Adaptogenic herbs (as their name suggests) are herbs that help your body “adapt.”
Today, adaptogenic herbs are best known for their ability to fight stress, but how they do this is very unique.
They are not natural sedatives; adaptogens actually help your body adapt to and resist stress, something most of us need.
Stress is something that is never going to go away completely. It’s a part of everyday life. The good news is the more you use adaptogenic herbs, the more resilient your body becomes to stress.
Over time, using adaptogens can prevent you from reacting to things that would normally stress you out.
Adaptogens work well for most people to reduce stress, and enhance general health.
They are balancing herbs, helping to normalize the body, so you’re better prepared for whatever changes life brings you.
We all face challenges and daily stress. Our schedules change or become more demanding.
We may deal with family stress, job stress, or financial stress. We may be under more physical stress, trying out a new sport or workout program.
Adaptogens perform many actions to help your body “adapt.” Adaptogens like rhodiola help mountain climbers or travelers adapt to higher altitudes by improving the body’s use of oxygen.
Adaptogens like Asian ginseng help athletes and people performing physical exercise by supporting the endocrine glands.
Most adaptogens take at least 1-3 months to build in the body to be effective.
Skilled herbalists combine adaptogens with herbs that have a more immediate activity to help deal with an acute concern while also building better resistance to the problem in the future.
You may feel the benefits of special adaptogens right away, but this is usually not the case.
The adaptogens, ashwagandha and gotu kola, may calm mild stress in a few hours. Similarly, maca and red ginseng can increase energy quickly in some people.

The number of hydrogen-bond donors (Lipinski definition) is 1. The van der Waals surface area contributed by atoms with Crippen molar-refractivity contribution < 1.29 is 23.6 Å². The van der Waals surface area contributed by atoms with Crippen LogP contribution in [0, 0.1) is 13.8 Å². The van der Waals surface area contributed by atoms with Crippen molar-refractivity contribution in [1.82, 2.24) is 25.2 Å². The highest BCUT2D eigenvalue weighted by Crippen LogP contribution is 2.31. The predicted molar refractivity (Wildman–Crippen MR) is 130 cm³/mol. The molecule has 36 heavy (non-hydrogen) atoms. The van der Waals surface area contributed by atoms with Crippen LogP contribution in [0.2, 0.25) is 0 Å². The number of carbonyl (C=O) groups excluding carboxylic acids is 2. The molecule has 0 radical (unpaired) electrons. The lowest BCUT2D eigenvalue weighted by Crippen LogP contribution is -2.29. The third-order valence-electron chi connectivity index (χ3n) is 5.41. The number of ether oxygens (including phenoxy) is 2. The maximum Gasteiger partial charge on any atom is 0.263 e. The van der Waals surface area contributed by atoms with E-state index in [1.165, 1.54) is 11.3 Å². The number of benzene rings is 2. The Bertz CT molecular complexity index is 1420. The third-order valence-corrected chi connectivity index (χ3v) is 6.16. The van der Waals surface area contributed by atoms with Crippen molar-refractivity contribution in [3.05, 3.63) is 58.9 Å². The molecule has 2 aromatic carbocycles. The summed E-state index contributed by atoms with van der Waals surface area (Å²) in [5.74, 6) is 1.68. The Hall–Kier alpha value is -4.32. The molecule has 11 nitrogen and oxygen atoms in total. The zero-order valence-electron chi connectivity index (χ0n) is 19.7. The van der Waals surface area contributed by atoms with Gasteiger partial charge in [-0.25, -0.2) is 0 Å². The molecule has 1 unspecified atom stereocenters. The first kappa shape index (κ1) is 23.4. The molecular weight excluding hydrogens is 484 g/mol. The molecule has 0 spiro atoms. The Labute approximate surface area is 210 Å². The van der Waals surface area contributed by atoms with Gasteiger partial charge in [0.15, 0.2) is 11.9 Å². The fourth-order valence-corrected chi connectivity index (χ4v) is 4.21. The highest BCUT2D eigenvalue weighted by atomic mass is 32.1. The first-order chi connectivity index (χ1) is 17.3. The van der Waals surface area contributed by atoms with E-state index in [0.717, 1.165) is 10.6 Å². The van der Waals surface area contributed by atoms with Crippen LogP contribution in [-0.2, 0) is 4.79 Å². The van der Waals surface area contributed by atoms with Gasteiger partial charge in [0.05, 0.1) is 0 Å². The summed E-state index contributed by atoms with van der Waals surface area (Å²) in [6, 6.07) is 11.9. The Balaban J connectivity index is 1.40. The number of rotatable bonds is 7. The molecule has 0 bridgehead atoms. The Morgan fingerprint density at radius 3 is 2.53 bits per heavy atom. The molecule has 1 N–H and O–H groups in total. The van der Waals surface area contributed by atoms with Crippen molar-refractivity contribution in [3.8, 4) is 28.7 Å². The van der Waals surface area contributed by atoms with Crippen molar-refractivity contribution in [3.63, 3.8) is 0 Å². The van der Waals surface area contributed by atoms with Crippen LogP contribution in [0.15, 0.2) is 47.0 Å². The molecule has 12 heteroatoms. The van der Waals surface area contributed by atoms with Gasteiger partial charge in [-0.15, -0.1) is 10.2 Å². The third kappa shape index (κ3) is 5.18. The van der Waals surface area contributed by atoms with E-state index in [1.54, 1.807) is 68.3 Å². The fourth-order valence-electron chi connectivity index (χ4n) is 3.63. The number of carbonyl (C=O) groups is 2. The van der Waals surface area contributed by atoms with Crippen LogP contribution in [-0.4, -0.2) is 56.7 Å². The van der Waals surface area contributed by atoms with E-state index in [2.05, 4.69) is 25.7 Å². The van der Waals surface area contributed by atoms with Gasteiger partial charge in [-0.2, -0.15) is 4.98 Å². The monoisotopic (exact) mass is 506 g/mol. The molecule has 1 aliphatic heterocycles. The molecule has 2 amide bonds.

Still, even these adaptogens should be used for at least 1-3 months to experience their full benefits.
Yes. Adaptogens aren’t helpful for acute fevers, colds, or flu, although they may promote faster recovery in these cases.
Adaptogens don’t relieve high anxiety or an acute panic attack. However, using them may help you become more resistant to these reactions.
My all time, favorite adaptogen for stress is ashwagandha. Ashwagandha helps soothe frazzled nerves, and increases focused energy.
Ashwagandha is ideal for people who have heavy workloads and struggle to get enough rest.
A 2012 study published in the Indian Journal of Psychological Medicine shows ashwagandha reduces stress and anxiety by 44%, and lowers the stress hormone cortisol by 28%.
My second favorite adaptogen for stress is schisandra. Schisandra supports the adrenal gland – the glands most affected by chronic stress. It calms or energizes depending on the person’s needs.
I find it’s amazing for people with fatigue caused by chronic stress. Preliminary tests show good results for schisandra in protecting the adrenal cortex for animal under stress.
Adaptogens have an amazing affinity with our bodies. They normalize and balance, encouraging a natural state of homeostasis.
They help the body cope with new challenges, and become more resilient to chronic stress that can make you sick. They take time to become effective, but their benefits are well worth the wait.